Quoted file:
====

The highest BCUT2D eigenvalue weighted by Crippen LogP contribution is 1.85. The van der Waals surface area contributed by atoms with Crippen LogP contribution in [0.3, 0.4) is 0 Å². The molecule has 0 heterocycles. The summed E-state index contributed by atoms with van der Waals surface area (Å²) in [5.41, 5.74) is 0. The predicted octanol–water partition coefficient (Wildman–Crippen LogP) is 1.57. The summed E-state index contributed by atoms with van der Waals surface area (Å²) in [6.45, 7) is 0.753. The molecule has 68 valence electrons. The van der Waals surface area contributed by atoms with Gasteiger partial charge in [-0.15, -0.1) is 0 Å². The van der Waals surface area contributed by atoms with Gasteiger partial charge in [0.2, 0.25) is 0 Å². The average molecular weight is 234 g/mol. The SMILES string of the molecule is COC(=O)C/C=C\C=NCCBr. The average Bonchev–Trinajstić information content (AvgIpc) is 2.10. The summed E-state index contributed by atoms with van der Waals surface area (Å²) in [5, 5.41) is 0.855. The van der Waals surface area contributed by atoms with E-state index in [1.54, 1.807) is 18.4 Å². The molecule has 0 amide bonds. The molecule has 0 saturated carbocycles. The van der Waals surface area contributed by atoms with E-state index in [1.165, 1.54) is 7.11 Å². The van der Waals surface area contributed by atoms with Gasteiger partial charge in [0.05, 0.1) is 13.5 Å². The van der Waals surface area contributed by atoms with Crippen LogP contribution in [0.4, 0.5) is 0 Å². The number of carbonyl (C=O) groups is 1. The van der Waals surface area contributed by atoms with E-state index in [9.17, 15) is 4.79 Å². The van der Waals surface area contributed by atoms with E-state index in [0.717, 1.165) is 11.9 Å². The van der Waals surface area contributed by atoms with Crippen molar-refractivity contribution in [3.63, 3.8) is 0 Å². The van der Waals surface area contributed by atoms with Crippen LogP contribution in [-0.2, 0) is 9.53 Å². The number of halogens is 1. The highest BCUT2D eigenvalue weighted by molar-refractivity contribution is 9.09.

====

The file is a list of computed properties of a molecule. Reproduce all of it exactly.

The highest BCUT2D eigenvalue weighted by Crippen LogP contribution is 1.85. The van der Waals surface area contributed by atoms with Crippen LogP contribution in [0.3, 0.4) is 0 Å². The molecule has 0 heterocycles. The summed E-state index contributed by atoms with van der Waals surface area (Å²) in [5.41, 5.74) is 0. The predicted octanol–water partition coefficient (Wildman–Crippen LogP) is 1.57. The summed E-state index contributed by atoms with van der Waals surface area (Å²) in [6.45, 7) is 0.753. The molecule has 68 valence electrons. The van der Waals surface area contributed by atoms with Gasteiger partial charge in [-0.15, -0.1) is 0 Å². The van der Waals surface area contributed by atoms with Gasteiger partial charge in [0.2, 0.25) is 0 Å². The average molecular weight is 234 g/mol. The SMILES string of the molecule is COC(=O)C/C=C\C=NCCBr. The average Bonchev–Trinajstić information content (AvgIpc) is 2.10. The summed E-state index contributed by atoms with van der Waals surface area (Å²) in [5, 5.41) is 0.855. The van der Waals surface area contributed by atoms with E-state index in [1.54, 1.807) is 18.4 Å². The molecule has 0 amide bonds. The molecule has 0 saturated carbocycles. The van der Waals surface area contributed by atoms with E-state index in [1.165, 1.54) is 7.11 Å². The van der Waals surface area contributed by atoms with Gasteiger partial charge in [0.05, 0.1) is 13.5 Å². The van der Waals surface area contributed by atoms with Crippen LogP contribution in [0.4, 0.5) is 0 Å². The number of carbonyl (C=O) groups is 1. The van der Waals surface area contributed by atoms with E-state index in [9.17, 15) is 4.79 Å². The van der Waals surface area contributed by atoms with E-state index in [0.717, 1.165) is 11.9 Å². The van der Waals surface area contributed by atoms with Crippen molar-refractivity contribution in [3.63, 3.8) is 0 Å². The van der Waals surface area contributed by atoms with Crippen LogP contribution in [-0.2, 0) is 9.53 Å². The number of halogens is 1. The highest BCUT2D eigenvalue weighted by molar-refractivity contribution is 9.09.